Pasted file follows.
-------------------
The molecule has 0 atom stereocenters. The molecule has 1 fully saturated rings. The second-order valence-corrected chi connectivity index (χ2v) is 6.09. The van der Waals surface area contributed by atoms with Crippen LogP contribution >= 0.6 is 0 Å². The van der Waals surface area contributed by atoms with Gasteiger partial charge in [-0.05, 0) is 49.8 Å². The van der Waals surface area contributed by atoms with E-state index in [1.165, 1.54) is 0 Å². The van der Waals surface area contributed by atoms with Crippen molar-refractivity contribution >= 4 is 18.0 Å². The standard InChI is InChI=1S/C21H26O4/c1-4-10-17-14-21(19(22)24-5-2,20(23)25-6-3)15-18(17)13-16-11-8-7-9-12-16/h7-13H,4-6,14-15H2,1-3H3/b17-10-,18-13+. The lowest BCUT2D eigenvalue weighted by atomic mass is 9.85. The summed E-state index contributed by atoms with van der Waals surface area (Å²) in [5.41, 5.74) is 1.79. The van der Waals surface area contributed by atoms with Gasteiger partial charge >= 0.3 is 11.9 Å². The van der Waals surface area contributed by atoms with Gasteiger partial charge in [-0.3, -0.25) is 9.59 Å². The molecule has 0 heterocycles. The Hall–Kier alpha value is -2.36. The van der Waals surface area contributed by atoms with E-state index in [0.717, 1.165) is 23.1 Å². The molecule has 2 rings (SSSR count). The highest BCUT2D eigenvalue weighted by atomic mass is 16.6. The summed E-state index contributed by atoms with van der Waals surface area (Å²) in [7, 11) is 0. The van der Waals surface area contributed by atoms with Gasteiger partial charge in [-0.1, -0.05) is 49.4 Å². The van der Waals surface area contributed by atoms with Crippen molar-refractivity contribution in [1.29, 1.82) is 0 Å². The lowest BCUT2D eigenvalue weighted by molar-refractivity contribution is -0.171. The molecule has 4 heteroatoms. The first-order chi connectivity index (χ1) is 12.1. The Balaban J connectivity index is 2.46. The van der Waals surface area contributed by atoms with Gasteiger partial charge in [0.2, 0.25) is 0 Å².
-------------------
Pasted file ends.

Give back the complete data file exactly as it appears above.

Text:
The molecule has 0 atom stereocenters. The molecule has 1 fully saturated rings. The second-order valence-corrected chi connectivity index (χ2v) is 6.09. The van der Waals surface area contributed by atoms with Crippen LogP contribution >= 0.6 is 0 Å². The van der Waals surface area contributed by atoms with Gasteiger partial charge in [-0.05, 0) is 49.8 Å². The van der Waals surface area contributed by atoms with E-state index in [1.165, 1.54) is 0 Å². The van der Waals surface area contributed by atoms with Crippen molar-refractivity contribution >= 4 is 18.0 Å². The standard InChI is InChI=1S/C21H26O4/c1-4-10-17-14-21(19(22)24-5-2,20(23)25-6-3)15-18(17)13-16-11-8-7-9-12-16/h7-13H,4-6,14-15H2,1-3H3/b17-10-,18-13+. The lowest BCUT2D eigenvalue weighted by atomic mass is 9.85. The summed E-state index contributed by atoms with van der Waals surface area (Å²) in [5.41, 5.74) is 1.79. The van der Waals surface area contributed by atoms with Gasteiger partial charge >= 0.3 is 11.9 Å². The van der Waals surface area contributed by atoms with Gasteiger partial charge in [-0.3, -0.25) is 9.59 Å². The molecule has 0 heterocycles. The Hall–Kier alpha value is -2.36. The van der Waals surface area contributed by atoms with E-state index in [0.717, 1.165) is 23.1 Å². The molecule has 2 rings (SSSR count). The highest BCUT2D eigenvalue weighted by atomic mass is 16.6. The summed E-state index contributed by atoms with van der Waals surface area (Å²) in [7, 11) is 0. The van der Waals surface area contributed by atoms with Gasteiger partial charge in [-0.1, -0.05) is 49.4 Å². The van der Waals surface area contributed by atoms with Crippen molar-refractivity contribution in [1.29, 1.82) is 0 Å². The lowest BCUT2D eigenvalue weighted by molar-refractivity contribution is -0.171. The molecule has 4 heteroatoms. The first-order chi connectivity index (χ1) is 12.1. The Balaban J connectivity index is 2.46. The van der Waals surface area contributed by atoms with Gasteiger partial charge in [0.2, 0.25) is 0 Å².